A rising star of the UK rap scene has spoken fondly of his time studying at De Montfort University Leicester (DMU) and the way collaborating with fellow students, while picking up words of wisdom from lecturers, played a big part in shaping his career.
Rapper, engineer and producer Lloyd Luther has racked up 4.2 million Spotify streams with his single Drugs on Tap, while the accompanying video, which was filmed around the streets of Leicester, has had more than a million views on YouTube.
The single - a commentary on how over-the-counter drugs and alcohol affect society - was used on the soundtrack for hit Netflix series Top Boy and earned praise not just from genre peers but also Oasis and High-Flying Birds superstar Noel Gallagher.
After selecting the track for BBC 6Music, Gallagher said: “I was blown away by this – I couldn’t write like that”.
Although put together a few years ago, the single’s recent rise to prominence has led to a clamour for more from fans across the UK, with Lloyd recently announcing a headline show in London on March 4, supported by fellow Leicester artists King Rezz and Stanza Divan. A double album written and produced by Lloyd during the pandemic is also ready for release.
Despite the growing fame, Lloyd is still very much a Leicester lad, living and producing music in the city he has called home since moving from London with his Mum aged 10.
Lloyd says he looks back at his time at DMU as one of the elements that helped set him on his way to success.
“Collaboration was one thing that was really good at DMU - sharing ideas and learning how to connect with each other over music,” he says.
“That time at DMU was definitely a time for shaping our lives. The atmosphere was good. We were these musicians forced into the studio together in Clephan Building, learning about sound engineering and finding our way around the studio.
“You sometimes came up with something good...and sometimes not,” he laughs.
“But whether you were in the classroom or out socialising with each other, someone was always coming up with a new idea or we were swapping samples and sharing sounds.”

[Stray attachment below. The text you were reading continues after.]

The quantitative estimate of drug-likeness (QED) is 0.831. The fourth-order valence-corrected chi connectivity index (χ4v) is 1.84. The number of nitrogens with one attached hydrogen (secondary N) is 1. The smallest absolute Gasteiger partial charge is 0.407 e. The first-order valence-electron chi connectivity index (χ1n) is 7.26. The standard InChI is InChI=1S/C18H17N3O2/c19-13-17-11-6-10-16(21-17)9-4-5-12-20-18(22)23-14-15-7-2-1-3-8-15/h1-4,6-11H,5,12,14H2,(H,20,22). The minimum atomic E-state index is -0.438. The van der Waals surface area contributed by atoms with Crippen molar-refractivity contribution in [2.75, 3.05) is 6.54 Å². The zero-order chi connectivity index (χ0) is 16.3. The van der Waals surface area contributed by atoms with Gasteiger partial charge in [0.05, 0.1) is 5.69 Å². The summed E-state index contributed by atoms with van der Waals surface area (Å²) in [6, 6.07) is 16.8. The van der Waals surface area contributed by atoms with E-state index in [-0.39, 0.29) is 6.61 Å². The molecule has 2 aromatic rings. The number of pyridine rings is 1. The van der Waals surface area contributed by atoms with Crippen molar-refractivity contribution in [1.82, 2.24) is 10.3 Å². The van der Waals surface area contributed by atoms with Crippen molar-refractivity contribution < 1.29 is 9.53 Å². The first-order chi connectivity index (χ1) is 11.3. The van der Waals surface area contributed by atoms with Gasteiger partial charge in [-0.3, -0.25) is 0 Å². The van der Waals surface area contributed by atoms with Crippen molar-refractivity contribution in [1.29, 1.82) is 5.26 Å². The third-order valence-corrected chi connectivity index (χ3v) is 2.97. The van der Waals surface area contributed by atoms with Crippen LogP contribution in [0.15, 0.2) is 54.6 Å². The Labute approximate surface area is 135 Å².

Studying a degree in Music Technology at DMU also opened Lloyd’s eyes to the world of production and engineering and 99 per cent of everything Lloyd writes is also self-produced in the studio.
As well as his DMU course, Lloyd is keen to talk up the music scene in Leicester, with one of his dreams being to showcase all the talent that’s putting the city firmly on the musical map.
“There are a lot of rising stars from Leicester now and we all know each other,” he said. “You may have to look for that scene if you are coming to it from the outside. The dots haven’t quite been connected publicly. But there are a lot of people reaching their artistic peak and they are ready to take their sound nationwide.
“There’s Leicester artists who are already have a big following such as Mahalia, Trillary Banks, Wewantwraiths, Kamakaze and Easy Life. Then there’s a wealth of bubbling talent such as Stanza Divan, King Rezz, Jafro and many more...
“It’s a healthy scene with a lot of people doing a lot of amazing things.”
Lloyd uses HQ and Clarence Street studios in the city to record his music, normally after coming up with concepts on his laptop, which he carries around with him ready loaded with Logic Pro and a huge bank of samples amassed over the years.
His song-writing skills and keen ear for a hard-hitting lyric stood him in good stead during the various lockdowns in Leicester and he now has two albums’ worth of material ready for release.
Riddims, Roads and Mantras of Freedom is soulful reggae while There Once Was a Place is “grimier and darker”.
“It’s an idea I have had for a while to show both sides of me. It’s good positive music on one side but then darker and more dystopian on the other.
“It is just such a weird time to be alive at the moment and I want to explain how, within this whirlwind, you have to take responsibility for your own life.”
Lloyd’s music stands out not just because of the beats and bass lines but also because of what is described as an ‘uncompromising, relentless delivery showing a deep knowledge of subjects he tackles from science, philosophy, politics and history with witty cultural references.”
He explains: “The position I have always come from is that if I am going to speak out in my music then I need to say something that is worth listening to.
“People give up their time to listen to your bars so I want to give out some gems of information they can take away with them. What I say about my life might help them in their life. Music is for everyone and what you say reverberates forever, so I want to say things that will inspire.”
For tickets to Lloyd Luther’s headlining London show in Brixton visit www.lloydluther.com
Posted on Friday 18th February 2022